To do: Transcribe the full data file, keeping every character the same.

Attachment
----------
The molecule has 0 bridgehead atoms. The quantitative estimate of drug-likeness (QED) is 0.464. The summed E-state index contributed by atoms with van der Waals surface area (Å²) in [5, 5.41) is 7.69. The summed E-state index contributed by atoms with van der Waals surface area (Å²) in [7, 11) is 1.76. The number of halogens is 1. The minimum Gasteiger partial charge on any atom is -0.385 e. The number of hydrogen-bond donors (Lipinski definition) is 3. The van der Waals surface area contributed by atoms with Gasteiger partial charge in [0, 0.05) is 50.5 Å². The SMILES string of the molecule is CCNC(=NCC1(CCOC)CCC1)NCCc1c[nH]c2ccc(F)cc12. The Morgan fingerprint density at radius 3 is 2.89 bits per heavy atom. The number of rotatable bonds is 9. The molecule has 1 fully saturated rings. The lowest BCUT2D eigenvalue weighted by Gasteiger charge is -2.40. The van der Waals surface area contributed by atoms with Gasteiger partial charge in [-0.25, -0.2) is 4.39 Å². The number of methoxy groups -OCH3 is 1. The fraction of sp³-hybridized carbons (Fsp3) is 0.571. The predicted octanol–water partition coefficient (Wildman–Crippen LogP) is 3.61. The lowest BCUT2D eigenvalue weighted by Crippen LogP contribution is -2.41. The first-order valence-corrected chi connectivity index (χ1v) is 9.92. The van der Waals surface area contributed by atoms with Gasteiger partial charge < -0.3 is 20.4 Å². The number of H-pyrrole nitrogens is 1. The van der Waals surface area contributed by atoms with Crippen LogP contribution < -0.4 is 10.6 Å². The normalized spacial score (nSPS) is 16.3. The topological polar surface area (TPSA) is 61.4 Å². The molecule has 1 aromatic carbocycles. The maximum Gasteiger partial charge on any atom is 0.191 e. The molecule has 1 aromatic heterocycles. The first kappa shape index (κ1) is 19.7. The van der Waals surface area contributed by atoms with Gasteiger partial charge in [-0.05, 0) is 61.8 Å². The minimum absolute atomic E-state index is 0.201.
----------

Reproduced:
The molecule has 0 bridgehead atoms. The quantitative estimate of drug-likeness (QED) is 0.464. The summed E-state index contributed by atoms with van der Waals surface area (Å²) in [5, 5.41) is 7.69. The summed E-state index contributed by atoms with van der Waals surface area (Å²) in [7, 11) is 1.76. The number of halogens is 1. The minimum Gasteiger partial charge on any atom is -0.385 e. The number of hydrogen-bond donors (Lipinski definition) is 3. The van der Waals surface area contributed by atoms with Gasteiger partial charge in [0, 0.05) is 50.5 Å². The SMILES string of the molecule is CCNC(=NCC1(CCOC)CCC1)NCCc1c[nH]c2ccc(F)cc12. The Morgan fingerprint density at radius 3 is 2.89 bits per heavy atom. The number of rotatable bonds is 9. The molecule has 1 fully saturated rings. The lowest BCUT2D eigenvalue weighted by Gasteiger charge is -2.40. The van der Waals surface area contributed by atoms with Gasteiger partial charge in [-0.25, -0.2) is 4.39 Å². The number of methoxy groups -OCH3 is 1. The fraction of sp³-hybridized carbons (Fsp3) is 0.571. The predicted octanol–water partition coefficient (Wildman–Crippen LogP) is 3.61. The lowest BCUT2D eigenvalue weighted by Crippen LogP contribution is -2.41. The first-order valence-corrected chi connectivity index (χ1v) is 9.92. The van der Waals surface area contributed by atoms with Gasteiger partial charge < -0.3 is 20.4 Å². The number of H-pyrrole nitrogens is 1. The van der Waals surface area contributed by atoms with Crippen LogP contribution < -0.4 is 10.6 Å². The normalized spacial score (nSPS) is 16.3. The topological polar surface area (TPSA) is 61.4 Å². The molecule has 1 aromatic carbocycles. The maximum Gasteiger partial charge on any atom is 0.191 e. The molecule has 1 aromatic heterocycles. The first kappa shape index (κ1) is 19.7. The van der Waals surface area contributed by atoms with Gasteiger partial charge in [-0.05, 0) is 61.8 Å². The minimum absolute atomic E-state index is 0.201.